Your characters are so well developed, I loved how you made each character relatable in so many different ways, which character would you say you related to the most? That's hard to say. None of them are really based on myself. I'm far less heroic and courageous than the characters in the book. The protagonist, Michael Patterson, doesn't have any of the issues I deal with in real life. The female characters in your novel, especially Cara were strong, independent and driven, you rarely see this in writing nowadays, was this your intention to create a character like this? Absolutely. I was advised from the first days of drafting the plot that I needed to have strong female characters to draw in female readers, and I made certain to do that. As a conscious choice, I swapped the captain and executive officer around. The captain was originally supposed to be Stefan Calder, and Elizabeth Lewis was meant to be the XO. Looking at the outline, I swapped them over so arguably the strongest character, at least on the Aurora, was female. As I went along, I was determined to have female characters make crucial contributions and show their mettle, without needing to be caricatures or Mary Sues to do it. Cara Tayley was always intended to be strong, but her role expanded between drafts, along with the pirate characters, to make her more important to the story and show her journey, rather than just talk about it. I'm getting into spoiler territory, here, though, so I'll just say that I always intended to have strong female characters. In terms of your debut novel, what are you most proud of? I'm actually most proud of the impression I've made on female readers. I always set out to include female characters and show a future where men and women really are equal and serve together without their gender being an issue. Differences and varying strengths are celebrated and used to their fullest to achieve the mission. That a number of female readers picked up the book expecting something different, and being pleasantly surprised, is a source of great pride. I grew up with great female characters in sci-fi, from the legends like Ellen Ripley of the Alien franchise to the female officers in Star Trek, Princess Leia in Star Wars and the indomitable Commander Susan Ivanova of Babylon 5, and I always intended to include these kinds of great characters. Likewise, my late mother was the biggest sci-fi fan I've ever known and she showed me that sci-fi is not just for men, it's for everyone. The themes and issues dealt with in sci-fi affect everyone. I always wanted, and will always want, women and girls to read my work and enjoy it, and know that it's for them as well as for the men and boys. Who has been your biggest support in terms of your writing? My late mother was a great supporter and I was heartbroken that she didn't see my work in print. I dedicated the book to her for this reason. She was the first person to read my work, chapter by chapter, as I first wrote it and her encouragement made it much easier to continue. Besides her, my friend David Hughes was a huge help with his feedback and editing assistance, as well as my website. Chrissy Brown at CAAB Publishing has been a big cheerleader for me. Her support and understanding has been invaluable. Brodie, my editor, has also been a huge help. Of course, my wife Dee has been the biggest support of all, putting up with my disappearances to work on the laptop, endless chatter about characters and weapons and ships and so on, without being in the least bit interested in sci-fi herself. Tell us something that your readers may not know about you? I've been on a pilgrimage to Jerusalem and the Holy Land. I've been to the Church of the Holy Sepulchre, the Basilica of the Nativity, the Church of St Peter's Primacy and a host of other places in Israel and Palestine.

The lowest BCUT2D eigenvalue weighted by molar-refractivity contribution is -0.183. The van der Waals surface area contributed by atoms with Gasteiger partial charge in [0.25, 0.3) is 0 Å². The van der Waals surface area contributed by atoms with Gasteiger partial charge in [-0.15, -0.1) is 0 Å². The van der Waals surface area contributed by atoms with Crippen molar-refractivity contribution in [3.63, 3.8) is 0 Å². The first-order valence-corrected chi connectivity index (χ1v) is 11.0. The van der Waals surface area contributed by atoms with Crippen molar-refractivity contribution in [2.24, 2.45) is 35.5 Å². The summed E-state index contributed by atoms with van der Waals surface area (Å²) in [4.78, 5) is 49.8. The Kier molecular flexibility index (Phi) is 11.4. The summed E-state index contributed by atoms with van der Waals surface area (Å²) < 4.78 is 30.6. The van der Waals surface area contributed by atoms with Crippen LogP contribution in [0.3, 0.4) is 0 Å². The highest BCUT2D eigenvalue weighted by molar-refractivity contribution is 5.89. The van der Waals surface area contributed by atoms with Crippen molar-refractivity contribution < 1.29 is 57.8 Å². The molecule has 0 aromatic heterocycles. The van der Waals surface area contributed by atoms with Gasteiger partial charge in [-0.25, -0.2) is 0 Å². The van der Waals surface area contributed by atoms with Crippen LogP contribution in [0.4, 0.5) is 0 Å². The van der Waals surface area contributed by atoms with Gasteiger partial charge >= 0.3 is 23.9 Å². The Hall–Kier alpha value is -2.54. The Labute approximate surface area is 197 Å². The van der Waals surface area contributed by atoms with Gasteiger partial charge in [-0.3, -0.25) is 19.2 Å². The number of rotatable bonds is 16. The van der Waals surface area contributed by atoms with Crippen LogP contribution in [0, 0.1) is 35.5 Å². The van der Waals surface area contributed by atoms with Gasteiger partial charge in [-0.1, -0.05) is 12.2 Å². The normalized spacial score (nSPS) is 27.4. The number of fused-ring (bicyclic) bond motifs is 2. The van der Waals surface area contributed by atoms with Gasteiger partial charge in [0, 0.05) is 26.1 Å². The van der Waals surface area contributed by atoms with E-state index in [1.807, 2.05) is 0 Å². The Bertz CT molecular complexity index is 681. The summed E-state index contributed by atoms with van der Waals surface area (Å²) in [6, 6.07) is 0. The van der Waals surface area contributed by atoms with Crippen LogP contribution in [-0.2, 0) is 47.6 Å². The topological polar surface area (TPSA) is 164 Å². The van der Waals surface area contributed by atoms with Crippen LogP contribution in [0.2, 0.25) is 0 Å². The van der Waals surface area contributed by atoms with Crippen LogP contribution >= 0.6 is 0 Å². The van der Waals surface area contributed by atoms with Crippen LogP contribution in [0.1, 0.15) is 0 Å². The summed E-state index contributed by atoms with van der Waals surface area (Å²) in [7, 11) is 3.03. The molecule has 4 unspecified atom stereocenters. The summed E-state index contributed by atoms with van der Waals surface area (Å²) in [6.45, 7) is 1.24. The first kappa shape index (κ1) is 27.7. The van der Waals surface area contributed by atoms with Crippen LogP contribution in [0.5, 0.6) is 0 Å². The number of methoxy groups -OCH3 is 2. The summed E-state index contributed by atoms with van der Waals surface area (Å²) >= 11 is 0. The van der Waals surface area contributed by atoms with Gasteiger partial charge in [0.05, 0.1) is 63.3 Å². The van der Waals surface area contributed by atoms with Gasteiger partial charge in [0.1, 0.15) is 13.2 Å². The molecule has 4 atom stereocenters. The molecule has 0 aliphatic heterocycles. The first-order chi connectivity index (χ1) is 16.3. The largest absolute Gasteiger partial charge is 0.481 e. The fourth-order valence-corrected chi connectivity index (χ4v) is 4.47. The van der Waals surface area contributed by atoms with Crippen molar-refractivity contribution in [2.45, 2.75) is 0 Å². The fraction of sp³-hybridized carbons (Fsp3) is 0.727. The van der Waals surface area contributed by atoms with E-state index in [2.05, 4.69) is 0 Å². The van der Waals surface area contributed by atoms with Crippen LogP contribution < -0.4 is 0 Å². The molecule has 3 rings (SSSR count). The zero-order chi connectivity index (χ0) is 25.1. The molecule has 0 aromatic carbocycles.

If you had the opportunity to travel to space, would you do it? Where would you go first?